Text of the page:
Before 1925, many lighter-than air craft operated on hydrogen. But the flammability of the gas proved to be very dangerous, as would be demonstrated on May 6, 1937, in Lakehurst when fire would kill 36 people aboard the German zeppelin Hindenburg. The Macon and Akron were kept aloft by non-burning helium contained in 12 large gelatin-latex cells inside the craft. The ship carried a large supply of additional helium and navigators were able to set the craft's altitude by releasing or increasing the gas. Inside the hull, the ship had eight large 560-horsepower engines driving outside propellers, one of the craft's few noisy operations. The propellors could be pointed up or down to control the ship during take-offs and landings. The Macon had accommodations for 100 officers and crew, including sleeping berths, a large messroom, a galley, and observation platforms at the nose and tail. Although rigid airships were never used commercially in the United States, the key advantage to such a mode of transportation was said to be its smooth, silent motion and its speed in long-distance journeys. In short, people did not get seasick on dirigibles.

mooring the Macon
With nearly as much fanfare as marked the arrival of the Akron, the Macon cruised into the skies over Mountain View on Oct. 16, 1933, and docked without difficulty at its new home. "The new 785-foot air giant ... was free from the oil smudges that marred the Akron's appearance on its arrival here and seemed as silvery as if she had just taken to the air," noted a Palo Alto Times story. During the next 16 months, the Macon because a familiar and popular sight on the Peninsula, never failing to draw large crowds whenever it took off or landed. But there was much to be expected of this airship. A total of $5 million had been spent on the construction of the Macon and Akron, and the country was in the middle of the Great Depression. People in and out of the military wanted results. Almost immediately after arriving in Mountain View, the Macon was sent on maneuvers in the Pacific, but it was an inauspicious debut. During a mock battle, the ship was "shot down" twice in the first eight hours. In 1934, Lt. Commander Herbert Wiley, one of three survivors of the Akron crash, took command of the Macon. Determined to prove the Macon's value, he quickly developed and improved the ship's long-range detection and scouting system.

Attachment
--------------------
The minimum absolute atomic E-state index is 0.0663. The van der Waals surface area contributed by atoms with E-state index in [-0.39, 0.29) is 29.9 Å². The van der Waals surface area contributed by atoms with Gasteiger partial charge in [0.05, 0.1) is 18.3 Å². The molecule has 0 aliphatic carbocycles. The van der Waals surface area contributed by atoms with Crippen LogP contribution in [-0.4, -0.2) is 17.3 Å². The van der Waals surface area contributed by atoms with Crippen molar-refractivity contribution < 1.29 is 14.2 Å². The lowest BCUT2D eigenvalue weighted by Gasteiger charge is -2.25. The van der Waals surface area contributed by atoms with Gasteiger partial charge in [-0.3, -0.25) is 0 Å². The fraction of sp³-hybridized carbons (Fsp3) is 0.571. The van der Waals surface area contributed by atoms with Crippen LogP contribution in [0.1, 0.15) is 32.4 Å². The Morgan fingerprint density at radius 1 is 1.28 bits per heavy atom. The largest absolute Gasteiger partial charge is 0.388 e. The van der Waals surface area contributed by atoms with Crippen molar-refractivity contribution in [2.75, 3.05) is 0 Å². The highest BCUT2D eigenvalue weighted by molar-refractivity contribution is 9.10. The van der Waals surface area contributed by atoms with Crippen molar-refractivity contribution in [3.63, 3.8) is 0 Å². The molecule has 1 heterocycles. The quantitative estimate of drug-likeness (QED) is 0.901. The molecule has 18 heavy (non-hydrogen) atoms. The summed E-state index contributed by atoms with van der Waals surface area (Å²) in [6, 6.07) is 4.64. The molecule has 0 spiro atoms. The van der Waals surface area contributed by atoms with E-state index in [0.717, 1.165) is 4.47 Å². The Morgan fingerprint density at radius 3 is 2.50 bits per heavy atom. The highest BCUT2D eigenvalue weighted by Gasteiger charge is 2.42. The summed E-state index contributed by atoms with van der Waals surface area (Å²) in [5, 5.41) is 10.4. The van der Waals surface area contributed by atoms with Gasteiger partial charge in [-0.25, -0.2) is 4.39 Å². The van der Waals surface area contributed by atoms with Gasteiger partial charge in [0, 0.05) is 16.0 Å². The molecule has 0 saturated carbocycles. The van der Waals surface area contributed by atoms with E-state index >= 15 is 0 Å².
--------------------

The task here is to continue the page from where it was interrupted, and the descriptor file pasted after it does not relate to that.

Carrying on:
To put the system to test, the Macon left Moffett Field in July 1934 in an attempt to locate the cruiser Houston that was carrying President Roosevelt through the Panama Canal en route to Honolulu. Using only newspaper accounts of the president's departure time as a guide, the Macon raced 3,500 miles to a spot in the vast Pacific Ocean where Wiley had detennined they could find the Houston. They did. Aboard the cruiser, crewmen were shocked to see two scouting airplanes, the Sparrowhawks, come out of nowhere
Sparrow Hawk planes
and circle the ship. Minutes later the Macon dramatically descended from the clouded sky and dispatched a plane that dropped bundles of the previous day's newspapers from San Francisco onto the Houston. The Fleet's admirals were not amused. Said Admiral Stanley, chief of naval operations, "We considered it a publicity stunt and that he (Wiley) had no business doing it." The president, however, was tickled. The stunt showed that the Macon was capable of the kind of scouting for which it was intended.

Unlike other dirigibles of the time, the Macon was so massive that it also carried its own protection - five Sparrowhawk fighter planes which were stored in the aircraft's belly. The airplanes were released via a trapeze and a harness which lowered the planes through a T-shaped hole in the Macon's underside. Retrieving the planes, however, was a much more difficult process. Like a performing air stunt, the pilots had to equal their speed to that of the ship and "catch" the trapeze with a hook at the top of the plane. The harness would then be attached to the fuselage, and the aircraft would be raised. Despite the difficulty of the maneuver, the pilots, known as the "Men on the Flying Trapeze" had a flawless record on both the Akron and Macon. The ship also came equipped with another scouting oddity known as a "spy" car. A cable would lower the telephone boothlike compartment from the airship to a point below cloud cover up to 1,000 feet. A crewman inside the spy car would then telephone back to the main control room relaying navigational information. The car acted as a sort of reverse telescope. The Macon and the Akron were built to be the chief scouts of the Pacific Fleet, providing long-range reconnaissance. In addition to providing protection for the "aircraft of the sky," the Sparrowhawks and the "spy" car were the ships' main eyes.